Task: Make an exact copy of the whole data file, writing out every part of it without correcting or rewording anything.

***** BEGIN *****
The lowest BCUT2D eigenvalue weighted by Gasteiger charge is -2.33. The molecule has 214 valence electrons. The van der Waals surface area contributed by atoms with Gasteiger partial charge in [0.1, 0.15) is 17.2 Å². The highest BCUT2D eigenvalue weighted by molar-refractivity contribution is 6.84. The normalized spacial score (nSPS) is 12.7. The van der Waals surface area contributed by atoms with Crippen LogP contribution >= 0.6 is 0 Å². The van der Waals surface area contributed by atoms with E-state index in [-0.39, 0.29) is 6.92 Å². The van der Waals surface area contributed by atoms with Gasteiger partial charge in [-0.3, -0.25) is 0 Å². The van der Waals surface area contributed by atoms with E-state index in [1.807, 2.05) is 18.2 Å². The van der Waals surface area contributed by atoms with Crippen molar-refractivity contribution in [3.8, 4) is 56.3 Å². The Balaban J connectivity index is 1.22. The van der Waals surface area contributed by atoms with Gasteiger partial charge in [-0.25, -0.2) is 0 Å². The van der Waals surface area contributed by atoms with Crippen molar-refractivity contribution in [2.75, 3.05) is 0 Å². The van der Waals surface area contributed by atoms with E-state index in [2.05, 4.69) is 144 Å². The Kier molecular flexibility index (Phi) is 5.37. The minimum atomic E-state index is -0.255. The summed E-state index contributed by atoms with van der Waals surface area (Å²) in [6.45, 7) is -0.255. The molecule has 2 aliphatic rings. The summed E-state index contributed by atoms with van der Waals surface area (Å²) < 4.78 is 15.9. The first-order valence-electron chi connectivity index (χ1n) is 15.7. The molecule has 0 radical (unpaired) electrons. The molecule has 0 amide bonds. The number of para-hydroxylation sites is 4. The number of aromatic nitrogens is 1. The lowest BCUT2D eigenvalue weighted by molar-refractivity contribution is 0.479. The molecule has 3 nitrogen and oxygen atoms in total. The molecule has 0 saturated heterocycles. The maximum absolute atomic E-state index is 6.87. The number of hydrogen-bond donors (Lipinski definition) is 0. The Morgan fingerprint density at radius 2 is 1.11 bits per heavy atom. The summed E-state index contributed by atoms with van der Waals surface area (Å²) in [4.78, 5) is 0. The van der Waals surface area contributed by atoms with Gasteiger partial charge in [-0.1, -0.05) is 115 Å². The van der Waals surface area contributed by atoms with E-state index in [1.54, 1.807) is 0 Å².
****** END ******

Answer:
The lowest BCUT2D eigenvalue weighted by Gasteiger charge is -2.33. The molecule has 214 valence electrons. The van der Waals surface area contributed by atoms with Gasteiger partial charge in [0.1, 0.15) is 17.2 Å². The highest BCUT2D eigenvalue weighted by molar-refractivity contribution is 6.84. The normalized spacial score (nSPS) is 12.7. The van der Waals surface area contributed by atoms with Crippen LogP contribution >= 0.6 is 0 Å². The van der Waals surface area contributed by atoms with E-state index in [-0.39, 0.29) is 6.92 Å². The van der Waals surface area contributed by atoms with Gasteiger partial charge in [-0.3, -0.25) is 0 Å². The van der Waals surface area contributed by atoms with E-state index in [1.807, 2.05) is 18.2 Å². The van der Waals surface area contributed by atoms with Crippen molar-refractivity contribution in [3.8, 4) is 56.3 Å². The Balaban J connectivity index is 1.22. The van der Waals surface area contributed by atoms with Gasteiger partial charge in [-0.25, -0.2) is 0 Å². The van der Waals surface area contributed by atoms with Crippen molar-refractivity contribution in [2.75, 3.05) is 0 Å². The van der Waals surface area contributed by atoms with E-state index in [2.05, 4.69) is 144 Å². The Kier molecular flexibility index (Phi) is 5.37. The minimum atomic E-state index is -0.255. The summed E-state index contributed by atoms with van der Waals surface area (Å²) in [6.45, 7) is -0.255. The molecule has 2 aliphatic rings. The summed E-state index contributed by atoms with van der Waals surface area (Å²) < 4.78 is 15.9. The first-order valence-electron chi connectivity index (χ1n) is 15.7. The molecule has 0 radical (unpaired) electrons. The molecule has 0 amide bonds. The number of para-hydroxylation sites is 4. The number of aromatic nitrogens is 1. The lowest BCUT2D eigenvalue weighted by molar-refractivity contribution is 0.479. The molecule has 3 nitrogen and oxygen atoms in total. The molecule has 0 saturated heterocycles. The maximum absolute atomic E-state index is 6.87. The number of hydrogen-bond donors (Lipinski definition) is 0. The Morgan fingerprint density at radius 2 is 1.11 bits per heavy atom. The summed E-state index contributed by atoms with van der Waals surface area (Å²) in [4.78, 5) is 0. The van der Waals surface area contributed by atoms with Gasteiger partial charge in [-0.1, -0.05) is 115 Å². The van der Waals surface area contributed by atoms with E-state index in [1.54, 1.807) is 0 Å².